Cary burst onto the literary scene with the 1991 memoir Black Ice, about her adjustment to an elite New England prep school. She has since written three novels (The Price of a Child, Pride, and If Sons, Then Heirs) and a history volume for younger readers (Free! Great Escapes from Slavery on the Underground Railroad). She is working on another opera, Jubilee, commissioned by the Portland Opera, with the composer Damien Geter.
The first version of Ladysitting that Cary showed Nolen, in the summer of 2021, had two acts and 16 characters. “It was ridiculous,” she says. “I was making the book into a play, as opposed to finding a play in the story.”
As Cary tells it, Nolen suggested that staging such an ambitious work would be financially infeasible in the immediate aftermath of the pandemic. Nolen, however, remembers his primary concern as artistic: “I wanted to spend more time with Nana and Lorene. All of the characters were interesting but were taking up the time I wanted with the main characters.”
“When you bring something down, you often do concentrate it,” Cary says. The play (as of late October) had tightened to a runtime of 90 minutes without intermission, with just five characters: Nana, Lorene, Bob, Zoë, and Death. “The thesis has to do with love and integrity,” Cary says. The character that is her stand-in questions her love for Nana, and wonders whether only duty remains.
“The [dramatic] arc,” says Cary, “is the two of them getting pushed and pushed to their emotional limits,” despite the support of family and other caregivers, sufficient means, and Nana’s lack of chronic physical illness or dementia. Her age-related needs were challenge enough. “We were all pushed to the edge of our capacity to work, to care, and to provide,” Cary says. The question Ladysitting asks is: “When you get to the end, what do you do?”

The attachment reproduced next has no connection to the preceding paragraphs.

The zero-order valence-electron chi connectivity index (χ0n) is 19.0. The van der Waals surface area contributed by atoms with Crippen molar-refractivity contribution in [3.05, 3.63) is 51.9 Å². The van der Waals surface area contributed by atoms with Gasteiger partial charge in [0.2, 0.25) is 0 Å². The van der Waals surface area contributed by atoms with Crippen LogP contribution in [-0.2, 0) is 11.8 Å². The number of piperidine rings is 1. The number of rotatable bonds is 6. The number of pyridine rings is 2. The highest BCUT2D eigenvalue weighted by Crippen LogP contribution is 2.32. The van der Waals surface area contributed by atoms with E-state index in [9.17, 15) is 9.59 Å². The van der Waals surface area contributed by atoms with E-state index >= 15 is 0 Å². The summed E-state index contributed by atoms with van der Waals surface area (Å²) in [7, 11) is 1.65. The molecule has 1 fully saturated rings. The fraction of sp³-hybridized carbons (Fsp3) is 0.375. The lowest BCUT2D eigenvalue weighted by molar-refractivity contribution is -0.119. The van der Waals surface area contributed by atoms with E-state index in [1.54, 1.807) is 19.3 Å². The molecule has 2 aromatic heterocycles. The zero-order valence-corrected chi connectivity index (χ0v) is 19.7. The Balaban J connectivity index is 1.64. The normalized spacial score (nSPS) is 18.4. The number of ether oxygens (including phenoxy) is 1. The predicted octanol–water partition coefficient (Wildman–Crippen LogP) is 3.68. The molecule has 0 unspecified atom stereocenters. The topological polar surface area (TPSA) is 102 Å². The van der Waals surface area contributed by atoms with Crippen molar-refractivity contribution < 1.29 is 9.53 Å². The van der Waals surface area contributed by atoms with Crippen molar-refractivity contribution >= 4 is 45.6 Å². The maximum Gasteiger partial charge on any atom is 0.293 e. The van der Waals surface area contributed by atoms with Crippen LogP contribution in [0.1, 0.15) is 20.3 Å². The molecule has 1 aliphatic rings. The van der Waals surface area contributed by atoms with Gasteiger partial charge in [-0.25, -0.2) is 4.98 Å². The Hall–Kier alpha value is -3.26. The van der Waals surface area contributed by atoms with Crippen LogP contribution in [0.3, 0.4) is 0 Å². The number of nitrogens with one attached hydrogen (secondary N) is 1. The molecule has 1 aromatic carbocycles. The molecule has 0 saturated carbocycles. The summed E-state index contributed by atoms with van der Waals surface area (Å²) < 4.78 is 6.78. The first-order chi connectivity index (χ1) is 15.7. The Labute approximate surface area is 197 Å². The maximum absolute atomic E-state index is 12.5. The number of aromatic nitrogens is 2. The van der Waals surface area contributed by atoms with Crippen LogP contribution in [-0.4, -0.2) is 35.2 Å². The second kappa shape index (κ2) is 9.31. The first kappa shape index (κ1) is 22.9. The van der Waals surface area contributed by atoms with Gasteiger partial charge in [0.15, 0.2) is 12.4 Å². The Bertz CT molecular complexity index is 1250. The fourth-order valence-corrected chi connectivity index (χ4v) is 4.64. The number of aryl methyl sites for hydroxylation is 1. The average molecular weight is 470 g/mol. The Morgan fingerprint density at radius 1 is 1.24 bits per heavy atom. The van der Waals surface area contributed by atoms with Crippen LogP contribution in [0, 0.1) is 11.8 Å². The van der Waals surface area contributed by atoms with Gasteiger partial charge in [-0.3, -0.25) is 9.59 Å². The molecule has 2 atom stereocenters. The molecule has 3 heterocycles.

Cary has found the playwriting process, still relatively new to her, different from other forms of writing. “I like books because you do it all by yourself. I don’t want anybody in my process,” she says. By contrast, “one of the reasons for all the [script] drafts is that I am inviting people”—including Nolen, director McGill, and Arden associate artistic director Jonathan Silver—“into that process. They say, ‘This didn’t work for me.’ I’m trying to understand that and revise.”
“My whole adult life,” Cary says, she has aimed “to tell Black stories that do not require slipping into the gutter ball of minstrelsy or of trauma porn that America wants.” Over the years, she says, many editors have been more interested in stories involving Black people fighting amongst themselves or “just crumpling and falling apart under the pressure of American oppression.”
Her literary goal is to reclaim other kinds of stories and characters. “These old, complicated Black lives matter,” Cary has written about Nana and Ladysitting. She adds: “I want them precious, I want them shining, I want them in our hearts.”
Julia M. Klein is a frequent Gazette contributor.